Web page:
Just because someone has been diagnosed with stage IV breast cancer, it certainly does not mean that they did not do everything to prevent such a diagnosis.  Some tumors are more aggressive than others, and can be fast-growing.  Inflammatory breast cancer does not present with a lump.  It is quite possible to have a clean mammogram and then three months later, have a later stage breast cancer diagnosis.  To say otherwise, is downright offensive to those with stage IV breast cancer.

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Excela Health isn’t alone in this ever-present pink-washing cycle, perpetuating myth after myth.  However, given that they are an actual healthcare system, then they should be held to a higher standard.  I would love to think that the hospital I’m going to for my healthcare isn’t producing commercials with such garbage like this.  Breast cancer is horrible enough without adding myths and falsehoods on top of it.  How hard is it to tell the truth?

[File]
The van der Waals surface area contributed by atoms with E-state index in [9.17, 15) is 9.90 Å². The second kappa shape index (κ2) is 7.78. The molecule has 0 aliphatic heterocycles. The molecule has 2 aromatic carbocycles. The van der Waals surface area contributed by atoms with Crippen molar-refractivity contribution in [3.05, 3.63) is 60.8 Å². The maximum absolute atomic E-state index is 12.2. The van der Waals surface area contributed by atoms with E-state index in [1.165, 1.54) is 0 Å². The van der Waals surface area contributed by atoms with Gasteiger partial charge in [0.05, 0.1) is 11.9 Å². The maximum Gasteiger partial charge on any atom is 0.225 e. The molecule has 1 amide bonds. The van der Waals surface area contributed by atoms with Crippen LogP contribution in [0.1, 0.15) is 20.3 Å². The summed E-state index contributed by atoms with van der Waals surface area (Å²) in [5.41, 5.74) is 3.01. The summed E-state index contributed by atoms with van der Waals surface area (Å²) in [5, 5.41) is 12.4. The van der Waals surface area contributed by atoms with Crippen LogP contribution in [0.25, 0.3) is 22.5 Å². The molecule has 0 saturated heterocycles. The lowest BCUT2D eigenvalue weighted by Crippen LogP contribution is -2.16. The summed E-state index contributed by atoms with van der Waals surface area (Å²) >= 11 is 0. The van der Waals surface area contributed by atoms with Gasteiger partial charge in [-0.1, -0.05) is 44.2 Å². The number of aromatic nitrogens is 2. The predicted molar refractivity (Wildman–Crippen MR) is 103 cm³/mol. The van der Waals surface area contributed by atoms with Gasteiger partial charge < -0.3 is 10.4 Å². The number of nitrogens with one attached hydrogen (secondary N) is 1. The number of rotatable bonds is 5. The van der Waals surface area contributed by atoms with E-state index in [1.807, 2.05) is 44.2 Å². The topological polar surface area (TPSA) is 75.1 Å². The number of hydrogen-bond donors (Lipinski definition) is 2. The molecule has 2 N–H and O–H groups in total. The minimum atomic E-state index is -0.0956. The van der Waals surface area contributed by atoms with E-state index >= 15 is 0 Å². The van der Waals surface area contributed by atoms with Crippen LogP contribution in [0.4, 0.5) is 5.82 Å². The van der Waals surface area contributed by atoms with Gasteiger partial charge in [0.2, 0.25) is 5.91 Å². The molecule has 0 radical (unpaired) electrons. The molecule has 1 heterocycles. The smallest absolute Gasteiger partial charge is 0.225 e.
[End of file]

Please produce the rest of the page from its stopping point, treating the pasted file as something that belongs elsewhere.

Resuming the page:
MIA

For the last couple of months, I have been extremely busy with work, photography jobs and running.  During all that, I came across a lump in my abdomen which gave me pause.  I initially felt the lump in April when I was participating at Atlanta’s Ragnar Relay.  The small lump is located near my left ribs, and the very thought of a lump near my ribs worried me.  Still, I gave it a wait-and-see month period because the lump presented without any pain.

After a month went by, I decided to be a good little cancer patient and get the lump checked out.  When you’ve had cancer, you just can’t let unexplained lumps go unchecked.  Unfortunately, my beloved breast surgeon retired last year, which meant finding a new doctor to add to my doctor roster.  In a perfect world, my beloved breast surgeon would stay on forever and ever, but alas. You have to roll with the changes.

I ended up seeing a surgeon that looked to be my age or even younger, which threw me for a loop.  All of my surgeons have so far been old enough to my grandparents.  Grey’s Anatomy would lead you all to believe that all surgeons look like Patrick Dempsey or Katherine Heigl.  In my experience, all the surgeons I have had are more like an episode of Golden Girls (without the sass of Sophia, unfortunately).

The surgeon felt the lump and immediately told me that the lump was just a lipoma (i.e. a benign tumor of fatty tissue.).  Oh thank God.